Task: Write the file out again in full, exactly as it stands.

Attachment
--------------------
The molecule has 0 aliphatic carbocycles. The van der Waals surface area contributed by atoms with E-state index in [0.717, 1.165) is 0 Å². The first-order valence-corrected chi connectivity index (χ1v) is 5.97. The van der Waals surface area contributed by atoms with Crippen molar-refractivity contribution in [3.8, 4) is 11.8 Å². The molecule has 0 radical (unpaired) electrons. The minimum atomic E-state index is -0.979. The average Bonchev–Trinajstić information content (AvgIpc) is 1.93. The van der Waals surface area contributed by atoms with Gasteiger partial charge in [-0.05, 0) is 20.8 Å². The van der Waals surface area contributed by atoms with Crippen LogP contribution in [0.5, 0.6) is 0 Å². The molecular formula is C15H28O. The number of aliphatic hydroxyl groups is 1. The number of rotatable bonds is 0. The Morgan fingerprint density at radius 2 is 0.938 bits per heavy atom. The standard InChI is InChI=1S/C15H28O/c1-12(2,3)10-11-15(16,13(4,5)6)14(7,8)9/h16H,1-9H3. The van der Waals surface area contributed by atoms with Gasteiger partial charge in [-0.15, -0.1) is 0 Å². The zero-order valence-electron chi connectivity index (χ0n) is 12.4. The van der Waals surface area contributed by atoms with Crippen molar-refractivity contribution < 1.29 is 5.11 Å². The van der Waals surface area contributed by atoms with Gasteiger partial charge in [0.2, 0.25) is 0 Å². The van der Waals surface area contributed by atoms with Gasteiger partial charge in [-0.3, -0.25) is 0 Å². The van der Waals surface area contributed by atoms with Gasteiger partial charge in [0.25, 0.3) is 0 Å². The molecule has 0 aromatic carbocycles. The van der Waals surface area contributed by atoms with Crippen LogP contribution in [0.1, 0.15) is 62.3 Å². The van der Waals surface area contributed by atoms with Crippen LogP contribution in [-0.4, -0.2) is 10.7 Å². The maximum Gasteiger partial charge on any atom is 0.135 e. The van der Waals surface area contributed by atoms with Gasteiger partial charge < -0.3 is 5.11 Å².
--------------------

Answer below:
The molecule has 0 aliphatic carbocycles. The van der Waals surface area contributed by atoms with E-state index in [0.717, 1.165) is 0 Å². The first-order valence-corrected chi connectivity index (χ1v) is 5.97. The van der Waals surface area contributed by atoms with Crippen molar-refractivity contribution in [3.8, 4) is 11.8 Å². The molecule has 0 radical (unpaired) electrons. The minimum atomic E-state index is -0.979. The average Bonchev–Trinajstić information content (AvgIpc) is 1.93. The van der Waals surface area contributed by atoms with Gasteiger partial charge in [-0.05, 0) is 20.8 Å². The van der Waals surface area contributed by atoms with Crippen LogP contribution in [0.5, 0.6) is 0 Å². The molecular formula is C15H28O. The number of aliphatic hydroxyl groups is 1. The number of rotatable bonds is 0. The Morgan fingerprint density at radius 2 is 0.938 bits per heavy atom. The standard InChI is InChI=1S/C15H28O/c1-12(2,3)10-11-15(16,13(4,5)6)14(7,8)9/h16H,1-9H3. The van der Waals surface area contributed by atoms with Gasteiger partial charge in [-0.15, -0.1) is 0 Å². The zero-order valence-electron chi connectivity index (χ0n) is 12.4. The van der Waals surface area contributed by atoms with Crippen molar-refractivity contribution < 1.29 is 5.11 Å². The van der Waals surface area contributed by atoms with Gasteiger partial charge in [0.2, 0.25) is 0 Å². The van der Waals surface area contributed by atoms with Gasteiger partial charge in [-0.3, -0.25) is 0 Å². The van der Waals surface area contributed by atoms with Gasteiger partial charge in [0.25, 0.3) is 0 Å². The molecule has 0 aromatic carbocycles. The van der Waals surface area contributed by atoms with Crippen LogP contribution in [0.1, 0.15) is 62.3 Å². The van der Waals surface area contributed by atoms with Crippen LogP contribution in [-0.4, -0.2) is 10.7 Å². The maximum Gasteiger partial charge on any atom is 0.135 e. The van der Waals surface area contributed by atoms with Gasteiger partial charge < -0.3 is 5.11 Å².